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French onion dip

post #1 of 11
Thread Starter 
I love chips and french onion dip. A while back I switched from store-bought to home-made and I don't think I'll ever go back! Here's the recipe I use:

sour cream (large portion)
mayonnaise (small portion)
few dashes of worchestire sauce
salt/pepper to taste
minced onion sauteed in butter, cooled


mix well and fridge. It tastes best after it's had a chance to sit and flavor for a while.

Any other recipes out there?!? I love making baked chips and dip and would really like to try out other recipes.
post #2 of 11
Sour cream, buttermilk, beef base (better than Boullion or one that has more beef than salt), fresh sliced chives, fresh minced shallots white pepper maybe some fresh horseradish root fine grated.
post #3 of 11
Joy of Cooking does a good one.

finely chopped onions sauted in butter with thyme.

Then simmer in beef stock with a bit of ginger and i like to add some hot sauce until most of the liquid is gone. Add some balsamic vinegar and combine with sour cream. Let chill. Yum
Palace of the Brine -- "I hear the droning in the shrine of the sea monkeys." Saltair
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Palace of the Brine -- "I hear the droning in the shrine of the sea monkeys." Saltair
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post #4 of 11
Now these are what you would call the real french onion dips. The only ones I have ever made use the french onion soup packet mixed with sour cream.

I will definitely be converting to the real thing now.
Jenyfari from Only Cookware and Only Cookware Blog - A Consumer Guide to Cookware
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Jenyfari from Only Cookware and Only Cookware Blog - A Consumer Guide to Cookware
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post #5 of 11
Cippolini dip.
I have a local farmer grow cippolini onions for me. They make a great dip.

1 cup diced cippolini onions.
1/2 tsp salt.
1 1/2 tsp garlic, minced.
1/4 c. wine, anything dry.
8 oz lowfat cream cheese, room temp.
1/2 c. sour cream
1/4 c. shredded or grated Parmesan cheese.
1 tb balsamic vinegar
dash worcester sauce
1/2 tsp dry thyme
dash fresh nutmeg
black pepper to taste

In a heavy skillet, add salt and cippolinis, slowly carmelize. I usually do this while I have other things to do, so i watch it for an hour or so. Add garlic near the end of the process. Deglaze with wine and cool slightly.
Slowly beat warm onion mix into cream cheese, add other ingredients, chill till cold.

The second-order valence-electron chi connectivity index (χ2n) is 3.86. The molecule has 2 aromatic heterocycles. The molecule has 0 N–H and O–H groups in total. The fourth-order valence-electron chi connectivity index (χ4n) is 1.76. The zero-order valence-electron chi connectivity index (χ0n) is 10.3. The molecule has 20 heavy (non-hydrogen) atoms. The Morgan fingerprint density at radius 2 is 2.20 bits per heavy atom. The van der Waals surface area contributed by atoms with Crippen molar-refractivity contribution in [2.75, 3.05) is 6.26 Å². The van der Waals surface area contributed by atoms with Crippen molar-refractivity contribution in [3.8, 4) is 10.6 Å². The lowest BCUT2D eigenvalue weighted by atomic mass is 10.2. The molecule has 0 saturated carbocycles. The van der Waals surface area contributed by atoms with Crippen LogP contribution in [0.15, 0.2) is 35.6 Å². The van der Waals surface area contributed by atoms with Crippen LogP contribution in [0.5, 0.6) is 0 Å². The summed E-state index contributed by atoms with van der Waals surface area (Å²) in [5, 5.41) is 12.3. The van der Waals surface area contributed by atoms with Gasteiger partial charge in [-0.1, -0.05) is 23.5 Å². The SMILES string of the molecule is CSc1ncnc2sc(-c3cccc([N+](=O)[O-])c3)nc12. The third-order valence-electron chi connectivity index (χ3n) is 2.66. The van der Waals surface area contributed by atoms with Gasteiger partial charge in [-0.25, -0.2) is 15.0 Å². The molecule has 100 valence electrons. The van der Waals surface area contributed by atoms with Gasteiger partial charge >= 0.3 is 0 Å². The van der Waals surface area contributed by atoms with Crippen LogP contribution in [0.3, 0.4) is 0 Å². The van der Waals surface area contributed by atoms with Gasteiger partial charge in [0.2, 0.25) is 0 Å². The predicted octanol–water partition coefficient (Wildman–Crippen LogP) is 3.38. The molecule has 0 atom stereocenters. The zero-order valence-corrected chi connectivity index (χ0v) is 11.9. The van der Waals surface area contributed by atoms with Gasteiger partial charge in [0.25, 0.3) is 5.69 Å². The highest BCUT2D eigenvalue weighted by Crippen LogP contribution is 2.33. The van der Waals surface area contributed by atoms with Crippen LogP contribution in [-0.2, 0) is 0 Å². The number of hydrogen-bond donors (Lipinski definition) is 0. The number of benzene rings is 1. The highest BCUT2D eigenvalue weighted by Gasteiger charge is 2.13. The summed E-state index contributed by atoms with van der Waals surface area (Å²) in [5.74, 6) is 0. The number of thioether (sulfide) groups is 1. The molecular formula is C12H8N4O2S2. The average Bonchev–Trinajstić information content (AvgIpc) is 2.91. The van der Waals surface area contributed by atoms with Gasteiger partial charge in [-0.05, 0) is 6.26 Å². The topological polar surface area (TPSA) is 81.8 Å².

I also will add fresh chopped parsley, chives and or green onions.
It turns out great.
Enjoy.
What a relief! To find out after all these years that I'm not crazy. I'm just culinarily divergent...
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What a relief! To find out after all these years that I'm not crazy. I'm just culinarily divergent...
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post #6 of 11
Chris, your onion dip is technically not French Onion. The core ingredients in French onion recipes includes caramelized onions and beef broth. Since the introduction of the recipe for French Onion Soup several hundred years ago, the title "French Onion" has been assigned to many onion concoctions, apparently to romanticize them, but their lack of authenticity is transparent.
My failures in life are few. The most blatant of these is my attempts at retirement. I've studied the process carefully but cannot begin to understand how it is done.
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My failures in life are few. The most blatant of these is my attempts at retirement. I've studied the process carefully but cannot begin to understand how it is done.
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post #7 of 11
Thread Starter 
Thanks! I'm definitely going to try some with beef broth. I always keep the pantry stocked with canned broths, but unfortunately they only come in standard sized cans, forcing me to refrigerate and quickly find a use for the leftover! That might send me back to my impostor french onion dip :)

I'll try out these recipes, thanks folks!
post #8 of 11
Be careful with the broth. It can render your dip to soup instead. Beef base is really a quick and non-cooking method. The broth needs to be reduced and this could also make the dip too salty. You could always just caramalize the shallots/onions, chop'em fine and add them to the SC too. Peachcreek's rendition looks rather appetizing too. Then again this is JMHPPO:D :crazy:
post #9 of 11
An idea: Take your leftover stock (homemade or otherwise) and freeze in an ice cube tray(s). When solid, transfer into a freezer bag. Then, when you need a bit of stock in the future, simply remove one or more cubes.
post #10 of 11
Chris, re: oldschool's note, you should be able to find Minor's Beef Base without tracking down a restaurant supply house. Just about every Supermarket carries it. Just leave the salt out of your recipe and whip in a bit of the base to taste. They also make a low sodium variety if you need it.
post #11 of 11
Oh wow, these sound wonderful! I usually just buy Dean's LMAO. I am going to have to try making my own now. I LOVE french onion dip!
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